MATTOX v. GRIMES COUNTY COMMISSIONERS COURT

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Court of Appeals of Texas,Houston (14th Dist.).

Gregory R. MATTOX and Barbara Wilkerson, Appellants v. GRIMES COUNTY COMMISSIONERS COURT, Betty Shiflett, Grimes County Judge, John Bertling, County Commissioner Precinct 1, and Pam Finke, County Commissioner Precinct 4, Appellees.

No. 14-08-00193-CV.

Decided: January 28, 2010

Panel consists of Chief Justice HEDGES and Justices YATES and FROST.

MAJORITY OPINION ON REHEARING

We overrule appellants' and appellees' motions for rehearing, vacate and withdraw our majority opinion and judgment dated October 29, 2009, and issue this majority opinion on rehearing and judgment in their place. Appellants, Gregory R. Mattox and Barbara Wilkerson, appeal the trial court's judgment denying their petition for writ of mandamus to compel appellees, Grimes County Commissioners Court, Betty Shiflett, John Bertling, and Pam Finke, to order the cancellation of a roadway dedication. In five issues, appellants argue that: (1) the trial court erred by denying their petition for writ of mandamus; (2) the affidavits attached to appellees' motion for summary judgment were not competent summary judgment evidence; (3) the trial court erred by denying appellants' motion for summary judgment; (4) the trial court erred by granting appellees' motion for summary judgment, and (5) the trial court erred by denying appellants' motion for sanctions. We reverse and remand.

I. BACKGROUND

Appellants purchased lots 35 and 36 of the Hill Forest Manor subdivision in May 2005. The two adjoining lots were located in the southwest corner of Hill Forest Manor. After purchasing their lots, appellants learned that a portion of an unpaved roadway dedicated as a county road encroached upon their newly acquired property. The dedicated county road, Hill Forest Lane, ran across the southern border of Hill Forest Manor, and the last 134 feet on the west part of Hill Forest Lane extended across appellants' property. Appellants sought to cancel the dedication on the 134-foot portion of Hill Forest Lane that extended onto their property by filing an application with the commissioners court pursuant to chapter 232 of the Local Government Code.

A. Proceedings Before Grimes County Commissioners Court

Section 232.008(e) of the Local Government Code mandates a commissioners court to authorize cancellation of “a subdivision or any phase or identifiable part of a subdivision, including a dedicated easement or roadway” upon application by “the owners of 75 percent of the property included in the subdivision, phase or identifiable part.”1 Section 232.008(e) further provides that “if owners of at least 10 percent of the property affected by the proposed cancellation file written objection to the cancellation with the court, the grant of an order of cancellation is at the discretion of the court.”2 After appellants filed their application to cancel the dedication, proper notices were filed, and a hearing was conducted before the commissioners court.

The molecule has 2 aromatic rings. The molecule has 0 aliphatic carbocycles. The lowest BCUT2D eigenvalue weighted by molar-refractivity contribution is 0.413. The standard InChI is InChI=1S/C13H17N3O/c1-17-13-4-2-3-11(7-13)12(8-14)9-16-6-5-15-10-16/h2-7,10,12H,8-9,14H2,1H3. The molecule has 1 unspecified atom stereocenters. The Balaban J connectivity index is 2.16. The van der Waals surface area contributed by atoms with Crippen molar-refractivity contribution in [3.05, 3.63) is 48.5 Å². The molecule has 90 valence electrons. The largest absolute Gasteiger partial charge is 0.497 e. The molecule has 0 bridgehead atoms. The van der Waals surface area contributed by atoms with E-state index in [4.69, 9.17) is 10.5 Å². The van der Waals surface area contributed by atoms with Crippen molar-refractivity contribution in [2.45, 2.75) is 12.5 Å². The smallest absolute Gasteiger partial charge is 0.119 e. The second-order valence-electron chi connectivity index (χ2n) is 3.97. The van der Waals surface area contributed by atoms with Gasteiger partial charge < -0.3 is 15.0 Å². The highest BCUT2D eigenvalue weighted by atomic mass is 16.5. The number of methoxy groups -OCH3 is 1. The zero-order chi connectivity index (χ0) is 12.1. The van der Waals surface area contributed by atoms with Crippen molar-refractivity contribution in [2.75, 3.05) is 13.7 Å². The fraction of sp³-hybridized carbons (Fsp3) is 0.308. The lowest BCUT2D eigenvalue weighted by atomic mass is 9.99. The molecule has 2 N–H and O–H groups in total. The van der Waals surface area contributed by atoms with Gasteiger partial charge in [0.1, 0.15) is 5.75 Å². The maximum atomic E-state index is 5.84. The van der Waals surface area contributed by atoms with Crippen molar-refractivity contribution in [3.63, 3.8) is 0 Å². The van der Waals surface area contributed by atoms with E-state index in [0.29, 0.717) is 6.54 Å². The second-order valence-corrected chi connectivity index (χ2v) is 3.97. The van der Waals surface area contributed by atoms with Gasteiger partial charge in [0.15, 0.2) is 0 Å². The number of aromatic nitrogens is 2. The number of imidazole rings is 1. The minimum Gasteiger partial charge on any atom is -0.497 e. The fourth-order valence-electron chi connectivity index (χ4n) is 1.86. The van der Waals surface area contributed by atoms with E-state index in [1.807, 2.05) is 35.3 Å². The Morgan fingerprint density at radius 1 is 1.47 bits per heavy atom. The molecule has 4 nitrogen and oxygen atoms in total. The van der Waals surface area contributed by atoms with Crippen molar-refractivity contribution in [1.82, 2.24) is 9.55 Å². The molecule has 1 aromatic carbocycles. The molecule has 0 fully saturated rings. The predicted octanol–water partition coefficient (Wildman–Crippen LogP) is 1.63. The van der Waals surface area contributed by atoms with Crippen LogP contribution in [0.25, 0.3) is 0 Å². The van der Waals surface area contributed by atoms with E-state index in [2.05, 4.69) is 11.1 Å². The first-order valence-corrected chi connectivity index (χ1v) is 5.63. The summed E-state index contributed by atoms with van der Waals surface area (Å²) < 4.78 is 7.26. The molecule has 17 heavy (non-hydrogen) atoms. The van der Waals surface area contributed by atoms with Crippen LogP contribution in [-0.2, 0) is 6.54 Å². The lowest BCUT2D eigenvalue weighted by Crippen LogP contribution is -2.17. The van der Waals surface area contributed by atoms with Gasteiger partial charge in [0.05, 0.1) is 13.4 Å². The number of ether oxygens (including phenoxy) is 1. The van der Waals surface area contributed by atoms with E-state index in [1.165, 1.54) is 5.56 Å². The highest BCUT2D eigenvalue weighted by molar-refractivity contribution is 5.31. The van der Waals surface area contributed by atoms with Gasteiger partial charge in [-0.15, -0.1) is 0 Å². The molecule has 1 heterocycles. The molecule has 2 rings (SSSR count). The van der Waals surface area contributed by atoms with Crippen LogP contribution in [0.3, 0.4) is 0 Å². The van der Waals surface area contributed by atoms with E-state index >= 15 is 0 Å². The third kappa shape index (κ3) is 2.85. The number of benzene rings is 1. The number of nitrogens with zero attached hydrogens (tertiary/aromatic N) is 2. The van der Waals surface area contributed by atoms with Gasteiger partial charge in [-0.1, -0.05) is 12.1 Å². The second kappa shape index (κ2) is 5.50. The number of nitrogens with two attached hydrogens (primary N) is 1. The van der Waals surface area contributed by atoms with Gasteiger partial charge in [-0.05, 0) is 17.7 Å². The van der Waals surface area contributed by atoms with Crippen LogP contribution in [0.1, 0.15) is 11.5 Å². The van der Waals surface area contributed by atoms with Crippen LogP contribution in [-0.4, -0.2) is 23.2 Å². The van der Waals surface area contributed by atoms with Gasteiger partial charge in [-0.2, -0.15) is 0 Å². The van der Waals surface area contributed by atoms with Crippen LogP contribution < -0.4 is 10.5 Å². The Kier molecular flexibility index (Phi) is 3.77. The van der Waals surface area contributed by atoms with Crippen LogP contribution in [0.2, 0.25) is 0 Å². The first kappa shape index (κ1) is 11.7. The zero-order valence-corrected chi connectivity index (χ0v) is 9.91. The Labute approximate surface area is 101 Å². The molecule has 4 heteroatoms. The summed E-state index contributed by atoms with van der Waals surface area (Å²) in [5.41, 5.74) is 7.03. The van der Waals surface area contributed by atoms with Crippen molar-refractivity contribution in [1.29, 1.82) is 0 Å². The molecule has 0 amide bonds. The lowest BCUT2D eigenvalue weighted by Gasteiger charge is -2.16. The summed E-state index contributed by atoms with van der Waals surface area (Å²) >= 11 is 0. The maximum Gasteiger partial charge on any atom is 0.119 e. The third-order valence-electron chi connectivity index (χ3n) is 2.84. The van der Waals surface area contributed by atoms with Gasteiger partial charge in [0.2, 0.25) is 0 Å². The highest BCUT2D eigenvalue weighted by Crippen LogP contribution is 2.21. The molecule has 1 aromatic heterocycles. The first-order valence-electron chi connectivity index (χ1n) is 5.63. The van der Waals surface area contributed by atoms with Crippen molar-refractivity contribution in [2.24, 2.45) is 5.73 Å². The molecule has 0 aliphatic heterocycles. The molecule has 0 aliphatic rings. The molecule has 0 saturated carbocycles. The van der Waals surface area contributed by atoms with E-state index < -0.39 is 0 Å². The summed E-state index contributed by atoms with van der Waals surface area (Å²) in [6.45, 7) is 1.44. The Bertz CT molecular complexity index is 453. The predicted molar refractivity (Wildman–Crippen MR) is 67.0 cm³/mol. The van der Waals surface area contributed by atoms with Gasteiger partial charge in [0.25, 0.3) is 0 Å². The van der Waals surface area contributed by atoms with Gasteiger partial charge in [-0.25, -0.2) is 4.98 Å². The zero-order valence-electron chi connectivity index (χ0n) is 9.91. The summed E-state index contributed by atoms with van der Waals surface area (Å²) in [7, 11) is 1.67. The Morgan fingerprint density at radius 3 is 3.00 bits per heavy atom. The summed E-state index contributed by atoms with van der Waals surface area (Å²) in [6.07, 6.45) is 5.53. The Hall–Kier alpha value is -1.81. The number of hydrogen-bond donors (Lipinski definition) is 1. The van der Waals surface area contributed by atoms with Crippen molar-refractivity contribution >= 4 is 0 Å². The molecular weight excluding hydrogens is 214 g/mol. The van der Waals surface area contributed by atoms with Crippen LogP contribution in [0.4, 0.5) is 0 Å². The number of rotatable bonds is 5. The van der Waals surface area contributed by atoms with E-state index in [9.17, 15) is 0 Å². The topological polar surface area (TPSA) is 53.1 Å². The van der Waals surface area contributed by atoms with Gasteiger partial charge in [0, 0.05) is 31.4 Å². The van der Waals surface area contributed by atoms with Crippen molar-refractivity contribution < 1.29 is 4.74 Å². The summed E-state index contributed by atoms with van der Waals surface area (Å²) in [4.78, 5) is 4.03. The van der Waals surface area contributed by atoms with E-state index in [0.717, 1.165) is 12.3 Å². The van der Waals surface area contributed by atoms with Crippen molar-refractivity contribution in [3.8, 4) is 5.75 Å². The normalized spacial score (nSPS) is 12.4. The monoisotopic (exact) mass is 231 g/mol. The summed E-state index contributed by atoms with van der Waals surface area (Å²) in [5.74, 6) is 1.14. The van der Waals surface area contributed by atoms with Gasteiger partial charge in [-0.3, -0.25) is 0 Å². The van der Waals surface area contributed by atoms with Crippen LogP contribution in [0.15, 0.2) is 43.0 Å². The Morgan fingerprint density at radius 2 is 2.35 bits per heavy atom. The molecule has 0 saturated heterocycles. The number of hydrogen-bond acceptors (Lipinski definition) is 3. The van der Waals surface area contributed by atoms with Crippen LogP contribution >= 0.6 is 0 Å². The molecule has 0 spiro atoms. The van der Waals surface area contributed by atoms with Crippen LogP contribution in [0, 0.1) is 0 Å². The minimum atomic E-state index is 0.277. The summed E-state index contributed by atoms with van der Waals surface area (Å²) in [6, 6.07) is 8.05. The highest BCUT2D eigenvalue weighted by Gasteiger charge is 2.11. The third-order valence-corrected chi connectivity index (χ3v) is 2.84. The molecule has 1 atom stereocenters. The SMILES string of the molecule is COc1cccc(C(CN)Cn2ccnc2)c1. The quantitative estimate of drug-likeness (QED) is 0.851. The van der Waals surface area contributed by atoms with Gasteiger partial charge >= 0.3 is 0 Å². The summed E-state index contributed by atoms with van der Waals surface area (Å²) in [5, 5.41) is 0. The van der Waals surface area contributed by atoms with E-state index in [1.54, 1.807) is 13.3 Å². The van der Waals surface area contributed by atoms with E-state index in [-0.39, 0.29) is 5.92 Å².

At the hearing, appellants presented their application and argued that cancellation was mandatory under section 232.008(e) because (1) the 134-foot portion of Hill Forest Lane sought to be cancelled was an “identifiable part” of Hill Forest Manor for purposes of subsection (e), (2) appellants owned 100% of this identifiable part, (3) no written objection to the proposed cancellation had been made by owners of at least 10% of the property to be cancelled, and (4) the cancellation did not interfere with the established rights of any owner in Hill Forest Manor.

In response, the county and counsel for Clifford and Eleanor Jackson (collectively “the Jacksons”), adjoining landowners, argued that cancellation was not mandatory, but discretionary under section 232.008(h). Subsection (h) vests a commissioners court with discretion to grant or deny a request to cancel a roadway dedication if “the cancellation will prevent the proposed interconnection of infrastructure to pending or existing development.”3 Relying on subsection (h), the Jacksons argued that they owned land immediately outside of Hill Forest Manor, but adjoining appellants' lots (“the Jackson property”), and the proposed cancellation would affect any intended, pending, and existing development on the Jackson property. Specifically, the Jacksons argued that they had prepared an unrecorded plat dividing their property into various lots and had been selling those partitioned lots. The Jacksons further claimed that they intended to divide other parts of their property and sell those partitioned parts in the future. However, such development would be vitiated by the proposed cancellation because Hill Forest Lane is the only road that could provide adequate access to developments on the Jackson property. The only other access to the Jackson property was by way of a 36-foot-wide easement, a path that was insufficient to accommodate access to any pending or prospective developments on the Jackson property. Appellants disputed the applicability of subsection (h), contending that there was no evidence in the county records of a pending or existing development on the Jackson property. Appellants further contended that the Jacksons had not sold any part of their property since 1995.